strathspey Archive: SCD to Mouth Music

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SCD to Mouth Music

Message 3493 · Joe Shelby · 30 Jan 1996 19:20:06 · Top

On Jan 30, 9:08am, Anselm Lingnau wrote:
> If you consider the history of Scottish Country dancing, you will find
> that, at first, country dancing in Scotland used to be much more of a
> Lowland kind of thing (coming as it did from the stylish places in
> England). In fact, it took SCD a hundred years or so (well into the 19th
> c. at any rate) to make any noticeable impact in the Highlands relative
> to the `Highland' social dances, most notably the Foursome Reel. Therefore
> it is not too surprising that Highland music styles like puirt a' beul
> or instruments like the Highland bagpipes don't play a big role in SCD
> today.

true, but scotland today is trying to find a more "unified" appearance
to the world instead of the old "highlander" vs. "lowland anglo-saxon"
of the past. Scottish music today is seen as "Scottish Music", not
highland/lowland. Its becoming much more balanced, as the dances were
becoming much more balanced with the developement of dances like
Robertons Rant, Glasgow Highlanders, and the Gerry Strathspey, all
of which have a setting/reeling pattern likely inspired by the
highland "Scotch Reel" which was losing popularity by the end
of the 19th century.

> I think the dominance of the accordion has nothing to do with low
> interest in `Highland Scottish music' but everything to do with the
> accordion being a convenient and flexible instrument that sounds nice
> (albeit different from the fiddle). Actually I'm told that the late
> Dr Milligan by far preferred the fiddle to the accordion. In my opinion,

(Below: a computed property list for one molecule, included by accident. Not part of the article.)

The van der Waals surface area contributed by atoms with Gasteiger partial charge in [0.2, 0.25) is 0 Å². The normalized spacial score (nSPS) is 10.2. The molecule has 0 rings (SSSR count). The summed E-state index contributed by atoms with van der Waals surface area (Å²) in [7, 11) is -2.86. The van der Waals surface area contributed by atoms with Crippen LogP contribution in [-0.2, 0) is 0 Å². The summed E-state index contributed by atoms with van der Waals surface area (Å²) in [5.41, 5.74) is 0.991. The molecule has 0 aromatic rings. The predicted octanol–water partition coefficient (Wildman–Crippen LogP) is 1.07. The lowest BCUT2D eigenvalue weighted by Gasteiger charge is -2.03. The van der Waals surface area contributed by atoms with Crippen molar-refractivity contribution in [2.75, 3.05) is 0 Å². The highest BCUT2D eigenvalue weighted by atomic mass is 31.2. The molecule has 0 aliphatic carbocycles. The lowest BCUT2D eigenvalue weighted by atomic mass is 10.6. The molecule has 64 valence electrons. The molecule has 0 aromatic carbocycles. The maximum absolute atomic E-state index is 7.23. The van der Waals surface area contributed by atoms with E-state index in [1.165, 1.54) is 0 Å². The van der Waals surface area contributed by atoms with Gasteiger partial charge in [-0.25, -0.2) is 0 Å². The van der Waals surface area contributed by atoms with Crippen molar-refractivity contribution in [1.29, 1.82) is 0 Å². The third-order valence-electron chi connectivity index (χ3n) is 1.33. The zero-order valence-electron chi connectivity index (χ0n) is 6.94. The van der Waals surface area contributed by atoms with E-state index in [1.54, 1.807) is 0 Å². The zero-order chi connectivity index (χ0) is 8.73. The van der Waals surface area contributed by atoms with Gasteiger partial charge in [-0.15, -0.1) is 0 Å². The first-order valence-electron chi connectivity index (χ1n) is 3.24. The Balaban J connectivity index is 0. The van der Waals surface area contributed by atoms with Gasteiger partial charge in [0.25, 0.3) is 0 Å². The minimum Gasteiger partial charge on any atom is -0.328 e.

> it is good to have both accordion-centred and fiddle-centred recordings
> or even (gasp) ones that combine both.

i definitely agree. the rise of the accordian over the pipes in
scotland seems to be primarily due to 1) the accordian has volume
control, which the pipes do not, and 2) the accordian is chromatic
thus being able to play just about anything. almost all pipes
are stuck in their specific keys, given their "native" scale, or a
set of penta-scales. the Irish Uilliean pipes are a notable exception
that CAN play a chromatic scale, but its pretty hard and only the
best try it.

> > (now if we can just get more groups to record/play w/ the pipes,
> > things would be cookin! small-pipes or uillean pipes acceptable :)
>
> Woops. If I had my say I'd rather see a renaissance of the flute (well,
> we do get to hear one every once in a while) and the 'cello. These used to
> be an almost-obligatory part of SCD bands before `the box' was invented.
> How about the bassoon?

bassoon might be pushing it :)
i'm not worried about the flute or cello, as several dance bands here
around DC favor each (Homespun Ceilligh Band and Findhorne in particular).

> I don't have anything against the Highland pipes but IMHO they aren't
> really an instrument in the SCD `tradition', if only because there isn't
> much room for ensemble playing unless *everybody* has a set of pipes or
> a drum to make himself heard at all (this is less of an issue in the age
> of electronic amplifiers). It would also depend a lot on the dance --